When you hire someone to work for your Pennsylvania business, you may want to take certain steps to protect your business’s private information in the event that the new employee leaves. Otherwise, you run the risk of your former employee taking your private or proprietary information and using it to serve a new employer or himself or herself.
Per the National Law Review, many business owners create non-compete agreements that set certain guidelines with regard to the information your employee gains access to when working for you. For example, your non-compete agreement might prohibit an employee from going to work for a direct competitor for a set amount of time after leaving your company. However, making certain errors when drafting your non-compete may make it unenforceable. To avoid this issue, be sure to avoid making the following common non-compete agreement errors.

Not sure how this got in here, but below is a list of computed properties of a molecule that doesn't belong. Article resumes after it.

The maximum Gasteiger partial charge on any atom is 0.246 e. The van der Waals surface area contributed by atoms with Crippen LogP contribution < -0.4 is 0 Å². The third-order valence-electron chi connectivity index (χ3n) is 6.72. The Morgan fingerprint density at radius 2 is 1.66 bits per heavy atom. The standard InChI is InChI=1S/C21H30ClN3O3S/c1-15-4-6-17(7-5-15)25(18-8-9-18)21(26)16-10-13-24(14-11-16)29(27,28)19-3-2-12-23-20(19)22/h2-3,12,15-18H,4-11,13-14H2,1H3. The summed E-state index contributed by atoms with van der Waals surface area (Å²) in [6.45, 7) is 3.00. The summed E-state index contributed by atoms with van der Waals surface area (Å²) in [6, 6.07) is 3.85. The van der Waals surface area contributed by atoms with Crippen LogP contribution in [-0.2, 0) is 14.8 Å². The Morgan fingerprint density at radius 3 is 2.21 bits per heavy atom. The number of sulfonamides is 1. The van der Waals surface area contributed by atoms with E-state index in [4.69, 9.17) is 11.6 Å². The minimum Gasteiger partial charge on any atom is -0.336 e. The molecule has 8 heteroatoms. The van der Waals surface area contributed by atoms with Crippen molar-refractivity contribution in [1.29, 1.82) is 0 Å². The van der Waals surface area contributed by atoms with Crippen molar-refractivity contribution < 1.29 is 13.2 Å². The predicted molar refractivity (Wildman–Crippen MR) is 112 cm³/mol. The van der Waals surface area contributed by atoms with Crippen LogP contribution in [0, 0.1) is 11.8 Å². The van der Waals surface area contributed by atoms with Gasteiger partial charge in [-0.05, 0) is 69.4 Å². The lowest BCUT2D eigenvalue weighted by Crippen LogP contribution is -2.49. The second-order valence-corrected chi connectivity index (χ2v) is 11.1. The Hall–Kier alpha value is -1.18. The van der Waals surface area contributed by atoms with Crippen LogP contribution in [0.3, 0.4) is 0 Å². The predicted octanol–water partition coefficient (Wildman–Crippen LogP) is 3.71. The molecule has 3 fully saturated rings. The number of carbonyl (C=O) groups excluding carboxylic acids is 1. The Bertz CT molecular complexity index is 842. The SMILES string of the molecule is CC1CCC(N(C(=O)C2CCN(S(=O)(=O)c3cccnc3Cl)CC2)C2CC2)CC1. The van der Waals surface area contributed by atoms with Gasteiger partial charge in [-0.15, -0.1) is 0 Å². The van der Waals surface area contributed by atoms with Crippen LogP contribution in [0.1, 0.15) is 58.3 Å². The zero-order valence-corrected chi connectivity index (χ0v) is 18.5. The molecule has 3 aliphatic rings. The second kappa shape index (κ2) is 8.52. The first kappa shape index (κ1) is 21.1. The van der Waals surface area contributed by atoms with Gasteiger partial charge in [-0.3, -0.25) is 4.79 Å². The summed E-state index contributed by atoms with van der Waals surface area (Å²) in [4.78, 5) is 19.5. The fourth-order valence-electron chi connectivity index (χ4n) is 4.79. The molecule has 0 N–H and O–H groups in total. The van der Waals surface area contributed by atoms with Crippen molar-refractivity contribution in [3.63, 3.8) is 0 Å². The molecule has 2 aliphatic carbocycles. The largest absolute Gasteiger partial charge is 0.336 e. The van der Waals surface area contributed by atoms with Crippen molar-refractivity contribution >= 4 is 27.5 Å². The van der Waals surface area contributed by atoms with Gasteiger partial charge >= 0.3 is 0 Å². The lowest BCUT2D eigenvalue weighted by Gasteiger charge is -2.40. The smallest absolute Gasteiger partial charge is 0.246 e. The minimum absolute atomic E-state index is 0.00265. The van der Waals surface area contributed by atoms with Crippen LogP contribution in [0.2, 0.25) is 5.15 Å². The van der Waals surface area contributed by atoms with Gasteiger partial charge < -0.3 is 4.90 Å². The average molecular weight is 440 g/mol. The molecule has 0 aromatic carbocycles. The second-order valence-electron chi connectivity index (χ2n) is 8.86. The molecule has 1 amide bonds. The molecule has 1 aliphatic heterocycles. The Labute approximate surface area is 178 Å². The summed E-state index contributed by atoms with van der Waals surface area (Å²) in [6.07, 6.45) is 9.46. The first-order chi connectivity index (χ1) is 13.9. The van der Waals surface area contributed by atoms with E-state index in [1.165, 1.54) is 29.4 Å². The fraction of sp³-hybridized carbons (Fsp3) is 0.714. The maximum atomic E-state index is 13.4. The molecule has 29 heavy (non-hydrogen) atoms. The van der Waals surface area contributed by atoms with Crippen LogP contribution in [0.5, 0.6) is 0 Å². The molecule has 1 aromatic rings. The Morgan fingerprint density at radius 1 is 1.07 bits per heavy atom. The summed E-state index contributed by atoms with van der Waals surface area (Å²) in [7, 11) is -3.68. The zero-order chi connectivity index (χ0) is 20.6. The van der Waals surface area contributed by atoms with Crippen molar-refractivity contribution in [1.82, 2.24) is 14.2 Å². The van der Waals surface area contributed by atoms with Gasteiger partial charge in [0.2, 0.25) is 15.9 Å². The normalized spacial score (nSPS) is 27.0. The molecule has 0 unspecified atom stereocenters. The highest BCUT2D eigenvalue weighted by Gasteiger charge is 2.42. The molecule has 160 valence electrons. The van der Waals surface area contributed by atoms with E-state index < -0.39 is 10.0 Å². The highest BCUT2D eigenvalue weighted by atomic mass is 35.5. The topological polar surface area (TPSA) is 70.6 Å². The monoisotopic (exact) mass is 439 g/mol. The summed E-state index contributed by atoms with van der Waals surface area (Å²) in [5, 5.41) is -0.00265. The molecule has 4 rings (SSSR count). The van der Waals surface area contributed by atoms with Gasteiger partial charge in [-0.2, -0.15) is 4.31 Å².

1. Making restriction periods too long
While you may wish to restrict your former employees from working for competitors or otherwise competing with you forever after their terms of employment end, you need to be careful in this area. There are limits to how long you may restrict your former employees from taking certain actions in non-compete agreements. In Pennsylvania, you need to be careful not to restrict competition for more than two or three years, depending on circumstances.
2. Making everyone sign it
Not every worker needs to sign a non-compete, and in some cases, having every worker, regardless of duties, do so may come back to bite you. To be enforceable, a non-compete must be “reasonably necessary.” This typically means the worker who signs it must have specialized skills or access to private company information, and not all employees have these.
Making either of these errors limits your contract’s enforceability and has the potential to cost your business considerable money.